Last night at the Barbican I was privileged to hear the world premiere of a new piece by Jonathan Dove called Hojoki. The work is based on an autobiographical story by Kamo no Chomei, a Buddhist monk who lived in the 13th century. Written in 1212, Hojoki tells of his move from Kyoto to escape the constant threat of natural and man-made disasters in the city. In this composition, the story was narrated by a countertenor soloist with the orchestra providing dramatic colour. For me it was extremely moving and the rest of audience seemed to think so as well. But, why does music have the power to access deeper parts of ourselves, to strike at the heart of what it means to be human?
The power of music is a theme taken up by Oliver Sacks, writing a commentary in the neurology journal ‘Brain’. Sacks (2006) explains how Parkinsonian patients, normally subject to a startling range of involuntary movements, can sometimes be stilled by music. Similarly, sufferers from Tourette’s syndrome, through music, can be temporarily relieved from their tics. Even those with advanced dementia, whose ability to experience strong emotions appears to have been eroded, are sometimes transported by familiar songs.
Not only can music release some patients from their motor or cognitive dysfunction, but, for others, music is almost too powerful. Those with ‘Williams Syndrome‘ appear hypersensitive to the emotional impact of music. Sacks (2006) describes witnessing a group of young people with the syndrome crying uncontrollably to sad music.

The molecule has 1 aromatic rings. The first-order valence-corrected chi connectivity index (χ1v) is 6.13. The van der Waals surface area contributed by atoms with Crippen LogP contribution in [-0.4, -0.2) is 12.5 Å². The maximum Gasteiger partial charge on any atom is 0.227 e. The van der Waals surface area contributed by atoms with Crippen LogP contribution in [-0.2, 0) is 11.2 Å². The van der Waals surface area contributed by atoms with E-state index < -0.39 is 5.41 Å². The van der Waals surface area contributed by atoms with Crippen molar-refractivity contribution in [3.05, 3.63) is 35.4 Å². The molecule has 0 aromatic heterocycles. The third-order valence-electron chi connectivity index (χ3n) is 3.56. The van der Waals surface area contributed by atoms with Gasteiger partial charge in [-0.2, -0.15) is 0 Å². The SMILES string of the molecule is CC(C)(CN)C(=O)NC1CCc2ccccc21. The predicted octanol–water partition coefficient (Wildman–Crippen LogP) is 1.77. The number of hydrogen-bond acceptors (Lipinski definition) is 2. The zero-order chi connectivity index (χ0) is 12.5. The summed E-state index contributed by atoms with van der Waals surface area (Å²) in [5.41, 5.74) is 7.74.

The reactions of those with Williams Syndrome hints at the darker side of our special sensitivity to music. Sacks (2006) describes how musical hallucinations affect at least 2% of the population with some reporting songs looping in their heads. A few seem to be having the real experience of hearing music, which can initiate a fruitless search for the hidden source. At the most extreme, for some with epilepsy, music can even cause seizures, especially when its content has particularly rich emotional connections for the hearer.
To Sacks these findings suggest a special role for music in the brain:
“Our auditory systems, our nervous systems, are tuned for music. Perhaps we are a musical species no less than a linguistic one. But there seems to be in us a peculiar sensitivity to music, a sensitivity that can all too easily slip out of control, become excessive, become a susceptibility or a vulnerability. Too-muchness lies continually in wait, whether this takes the form of ‘earworms’, musical hallucinations, swoons and trances, or music-induced seizures. This is the other side of the otherwise wonderful power of music.” (Sacks, 2006:2532)
Music has been a hot topic in the psyblog-o-sphere over the last few weeks. I found Sack’s article through Brainethics.
About the author
Psychologist, Jeremy Dean, PhD is the founder and author of PsyBlog. He holds a doctorate in psychology from University College London and two other advanced degrees in psychology.
He has been writing about scientific research on PsyBlog since 2004. He is also the author of the book “Making Habits, Breaking Habits” (Da Capo, 2013) and several ebooks:
- Accept Yourself: How to feel a profound sense of warmth and self-compassion
- The Anxiety Plan: 42 Strategies For Worry, Phobias, OCD and Panic
- Spark: 17 Steps That Will Boost Your Motivation For Anything
- Activate: How To Find Joy Again By Changing What You Do
Sacks, O. (2006) The power of music. Brain, 129, 2528-2532. (Abstract)